10 Questions Leaders Ask in Team Meetings

A few weeks ago my post on Questions to Ask During a One-on-One garnered a lot of attention. Today’s post follows a similar theme and, thanks to a tip from Shannon at Soapbox, provides 10 questions to consider asking during team meetings (with a few of my own ideas thrown in).

  1. When is the best time to give work-related feedback?
  2. What information do you need in order to perform better? How would this help you/us?
  3. What is our team’s biggest challenge?
  4. What blocks our success?
  5. What do we need to start doing? Why?
  6. What do we need to stop doing? Why?
  7. What have we forgot to do that worked in the past?
  8. What was a win we/you had last week?
  9. What is an example of how we successfully demonstrated one of our core values (with our team or with our customers)?
  10. What is an example of how we failed to demonstrate one of our core values? How can we avoid doing this again?

There are a lot of great questions and this list simply provides a few fresh ideas. What would you like to this list?


Head ShotDr. Jeff Suderman is a futurist, consultant, and professor who works in the field of organizational development. He partners with clients to improve culture, leadership, teamwork, organizational alignment, strategy and organizational future-readiness. He resides in Palm Desert, California. Email: jeff@jeffsuderman.com

Questions to ask during one-on-one’s

Clients sometimes ask for input on how to conduct great one-on-one meetings with their team members. One suggestion is to ask good questions. A recent blog post at Soapbox provided 9 helpful questions to consider.

  1. What are your biggest time wasters?
  2. What does our organization/department need to start doing?
  3. Would you like less or more direction from me about your work? In which area(s)?
  4. Are you getting enough feedback about your work? Where are the gaps?
  5. What could I do to make your job easier?
  6. Is there an aspect of your job that you need more help or coaching with?
  7. How could we improve the way our team works together?
  8. On a scale of 1-10, how challenged are you at work?
  9. What organizational strategy or goal are you least clear about

What do you think? Which questions are missing? Are there any you don’t like? I’d love to hear your experiences!

Thanks to Brennan at Soapbox for the great content!


Head ShotDr. Jeff Suderman is a futurist, consultant, and professor who works in the field of organizational development. He partners with clients to improve culture, leadership, teamwork, organizational alignment, strategy and organizational future-readiness. He resides in Palm Desert, California. Email: jeff@jeffsuderman.com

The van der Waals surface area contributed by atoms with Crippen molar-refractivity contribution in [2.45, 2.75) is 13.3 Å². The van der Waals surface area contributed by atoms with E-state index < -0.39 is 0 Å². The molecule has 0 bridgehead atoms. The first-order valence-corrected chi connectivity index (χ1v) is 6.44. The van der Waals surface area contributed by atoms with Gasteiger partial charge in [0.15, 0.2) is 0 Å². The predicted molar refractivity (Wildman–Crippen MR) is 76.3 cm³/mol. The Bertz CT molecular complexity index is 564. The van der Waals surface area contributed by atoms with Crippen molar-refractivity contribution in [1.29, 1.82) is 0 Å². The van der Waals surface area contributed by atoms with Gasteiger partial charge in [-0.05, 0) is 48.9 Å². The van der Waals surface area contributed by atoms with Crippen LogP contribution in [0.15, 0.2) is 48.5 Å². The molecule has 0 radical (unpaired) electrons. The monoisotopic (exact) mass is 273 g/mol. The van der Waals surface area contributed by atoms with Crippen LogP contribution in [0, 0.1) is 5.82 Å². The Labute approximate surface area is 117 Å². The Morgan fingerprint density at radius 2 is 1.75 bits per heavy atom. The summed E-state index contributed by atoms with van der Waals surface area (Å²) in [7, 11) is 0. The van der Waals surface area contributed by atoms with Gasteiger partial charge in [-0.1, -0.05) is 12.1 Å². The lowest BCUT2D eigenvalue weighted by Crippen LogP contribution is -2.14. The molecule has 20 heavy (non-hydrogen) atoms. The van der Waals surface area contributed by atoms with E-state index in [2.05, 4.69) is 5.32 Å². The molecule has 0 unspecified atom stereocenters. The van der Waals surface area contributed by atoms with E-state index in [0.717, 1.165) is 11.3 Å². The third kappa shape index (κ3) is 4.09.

Making Meetings Matter

“Meetings are usually toxic because they often convey an abysmally small amount of information per minute”.[1]

Have you ever felt this way? Having sat through many frustrating meetings, I resonate with this statement. Often meetings are ineffective because participants are unclear about its purpose and outcomes. When people enter a meeting with unclear expectations they experience frustration which is a catalyst for conflict. A simple way to minimize this is to establish clear guidelines about the meeting purpose.

Generally, there are five reasons for holding a meeting:

1Information Sharing: The purpose of this meeting is to convey information which helps people do their job more effectively. A common example of an information sharing meeting is a conference or a sales presentation. Increasingly, ‘information’ agenda items are sent via a short email instead of at group meetings

2. Problem Solving/Innovation: Attendees focus on specific problems or ideas which need to be debated and discussed by the group. For example, a department sensed a market niche for a new product. However, the exact product specifications were unknown so a problem solving meeting was used to debate ideas and design a product that would best meet customer needs.Meetings

3. Decision Making: Some meetings are for the sole purpose of making a decision. Often these decisions are a result of a problem solving meeting or are done at problem solving meetings. For example, a geographically dispersed sales team had developed individual draft schedules of their annual sales travel. They called a decision making meeting to synthesize plans, solve scheduling conflicts and finalize decisions as a group.

4. Planning: Organizations build short and long-term plans to establish goals, strategies and tactics. Often called strategic planning, the goal of these meetings is to establish corporate, divisional or individual direction and priorities.

5. Commitment Building: When you need to ‘get everyone on the same page’ a commitment building meeting is effective. These often occur when a new product is launched, when the company hires a new CEO or when an organization embarks on a new venture.

Sometimes meetings will combine more than one of these purposes. If this is the case, you can use agenda headers to outline what participants should expect. Meetings can be effective but it doesn’t happen by accident. They require pre-planning and a clear answer to the question on the mind of every participant – “why are we at this meeting?”

And a box of donuts doesn’t hurt either!


[1] Fried, Jason & Hansson, David (2010). Rework. New York: Crown Publishing. P. 108.

Photo credits:

www.flickr.com/photos/poolie/2250698836

www.flickr.com/photos/mnadi/32325828

Licensed by CreativeCommons.org